Time-Triggered Automation: Using ESPHome to Schedule Actions Without Home Assistant

by Pete
Published: Updated: 5 minutes read

In the realm of home automation, precision and timing are paramount. Often, you need to trigger actions at specific intervals without relying on external platforms like Home Assistant. With ESPHome, you can accomplish just that. This guide delves into the world of time-triggered automation using ESPHome, offering you the ability to schedule actions precisely without needing the assistance of Home Assistant.

Why Time-Triggered Automation Matters

Time-triggered automation eliminates dependency on external platforms. It ensures that your smart devices perform predefined tasks at exact moments, optimizing efficiency and convenience. By using ESPHome’s native capabilities, you can design intricate schedules tailored to your needs.

Setting the Stage

Before diving into the details, make sure you have ESPHome up and running on your device. This involves installing the necessary firmware and configuring your device’s connectivity settings.

Creating Time-Triggered Actions

ESPHome’s configuration YAML is your canvas for time-triggered automation. By adding the “on_time” trigger to a component, you can schedule actions with precision.

Consider the example of an Arlec PC89HA powerboard. Here’s how you can configure it to turn off relays A and B between 9 PM and 5 AM:

# Basic Config
substitutions:
  device_name: "arlec_PB89HA_1"
  name: "ARLEC PB89HA"
esphome:
  name: ${device_name}
  comment: ${name}
  platform: ESP8266
  board: esp01_1m
wifi:
  ssid: "ssid"
  password: "password"
logger:
  # Important! The status LED and button are on the Pins used by UART0,
  # so if you want to use the serial port, you can set it to UART1.
  hardware_uart: UART1
api:
  encryption:
    key: !secret api_encryption_key
ota:
  password: "ota_password"
status_led:
  pin:
    number: GPIO1
    inverted: True
time:
  - platform: homeassistant
    id: time_trigger
    on_time:
      - seconds: 0
        minutes: 0
        hours: 21   # 9 PM
      - seconds: 0
        minutes: 0
        hours: 5    # 5 AM
    then:
      - switch.turn_off: relay_a
      - switch.turn_off: relay_b
sensor:
  - platform: uptime
    name: ${name} Uptime
  - platform: wifi_signal
    name: ${name} Signal
    update_interval: 300s
binary_sensor:
  - platform: gpio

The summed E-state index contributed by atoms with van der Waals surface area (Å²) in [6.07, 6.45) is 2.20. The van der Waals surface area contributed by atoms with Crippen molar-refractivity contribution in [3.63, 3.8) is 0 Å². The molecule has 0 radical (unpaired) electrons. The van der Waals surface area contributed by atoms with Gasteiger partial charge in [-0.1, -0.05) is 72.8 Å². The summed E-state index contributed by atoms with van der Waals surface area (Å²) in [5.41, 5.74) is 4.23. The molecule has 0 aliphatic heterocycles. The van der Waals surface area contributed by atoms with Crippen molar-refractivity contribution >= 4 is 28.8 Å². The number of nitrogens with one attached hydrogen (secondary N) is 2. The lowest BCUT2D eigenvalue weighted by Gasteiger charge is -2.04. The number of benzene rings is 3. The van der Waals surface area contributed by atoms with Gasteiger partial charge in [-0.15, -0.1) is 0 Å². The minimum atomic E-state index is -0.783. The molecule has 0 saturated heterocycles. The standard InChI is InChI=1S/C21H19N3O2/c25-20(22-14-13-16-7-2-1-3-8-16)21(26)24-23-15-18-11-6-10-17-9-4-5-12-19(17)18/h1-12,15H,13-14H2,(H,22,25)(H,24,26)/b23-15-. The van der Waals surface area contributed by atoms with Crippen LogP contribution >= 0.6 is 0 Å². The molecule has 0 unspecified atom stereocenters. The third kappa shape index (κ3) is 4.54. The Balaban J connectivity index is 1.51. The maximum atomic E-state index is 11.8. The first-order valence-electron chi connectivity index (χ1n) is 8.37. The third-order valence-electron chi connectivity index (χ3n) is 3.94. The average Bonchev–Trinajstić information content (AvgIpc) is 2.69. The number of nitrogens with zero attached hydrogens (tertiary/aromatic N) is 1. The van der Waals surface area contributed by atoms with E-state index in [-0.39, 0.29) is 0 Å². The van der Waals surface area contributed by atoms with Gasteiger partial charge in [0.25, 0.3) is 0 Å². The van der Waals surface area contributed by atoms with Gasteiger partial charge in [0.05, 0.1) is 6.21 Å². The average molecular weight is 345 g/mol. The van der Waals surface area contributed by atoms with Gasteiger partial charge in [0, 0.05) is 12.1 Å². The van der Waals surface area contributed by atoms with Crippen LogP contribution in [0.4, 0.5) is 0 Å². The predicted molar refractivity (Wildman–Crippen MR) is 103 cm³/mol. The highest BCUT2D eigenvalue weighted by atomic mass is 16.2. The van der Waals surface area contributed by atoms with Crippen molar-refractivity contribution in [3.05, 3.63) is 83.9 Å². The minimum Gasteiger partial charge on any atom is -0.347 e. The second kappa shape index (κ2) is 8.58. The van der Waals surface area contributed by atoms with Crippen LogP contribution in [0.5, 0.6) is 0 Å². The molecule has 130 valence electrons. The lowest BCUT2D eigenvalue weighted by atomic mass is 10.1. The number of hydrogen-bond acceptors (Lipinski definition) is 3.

pin:
      number: GPIO3
      inverted: True
    name: ${name} button
switch:
  - platform: gpio
    pin: GPIO05
    name: "${name} - A"
    id: relay_a
    restore_mode: always off
    icon: mdi:power-socket-au
  - platform: gpio
    pin: GPIO04
    name: "${name} - B"
    id: relay_b
    restore_mode: always off
    icon: mdi:power-socket-au
  - platform: gpio
    pin: GPIO13
    name: "${name} - C"
    id: relay_c
    restore_mode: always off
    icon: mdi:power-socket-au
  - platform: gpio
    pin: GPIO12
    name: "${name} - D"
    id: relay_d
    restore_mode: always off
    icon: mdi:power-socket-au

In this example, relay A of the powerboard will be turned off at 9 PM and back on at 5 AM.

  1. time:: This section indicates the start of the time-based automation configuration.
  2. - platform: homeassistant: This specifies the platform used for the time-based automation. In this case, it’s the Home Assistant platform.
  3. id: time_trigger: This gives a unique ID to this time-triggered automation.
  4. on_time:: This is where you define the specific times when the automation should trigger. It accepts a list of time entries, each with the following properties:
    • seconds: The seconds value at which the automation should trigger (0 in this case).
    • minutes: The minutes value at which the automation should trigger (0 in this case).
    • hours: The hours value at which the automation should trigger (21 for 9 PM and 5 for 5 AM).
  5. then:: This is the action that will be executed when the time trigger is reached. It accepts a list of actions to perform.
    • switch.turn_off: relay_a: This action turns off the relay named “relay_a”.
    • switch.turn_off: relay_b: This action turns off the relay named “relay_b”.

Advantages of Direct Scheduling

Using ESPHome’s time-triggered automation offers several benefits:

  • Independence: Actions are performed locally on the device, eliminating reliance on external services.
  • Precision: Tasks occur exactly as scheduled, ensuring timely actions.
  • Efficiency: Direct scheduling reduces the need for continuous communication with external platforms.

Conclusion

Time-triggered automation with ESPHome empowers you to take control of your smart devices’ scheduling without relying on Home Assistant. By utilizing ESPHome’s native features, you can create tailored schedules that optimize your smart home’s efficiency and convenience.

Whether you’re turning off power outlets, adjusting lighting, or managing other devices, ESPHome’s time-triggered automation opens the door to a new realm of customized control. Embrace the freedom and flexibility of local scheduling, and unleash the full potential of your smart home setup.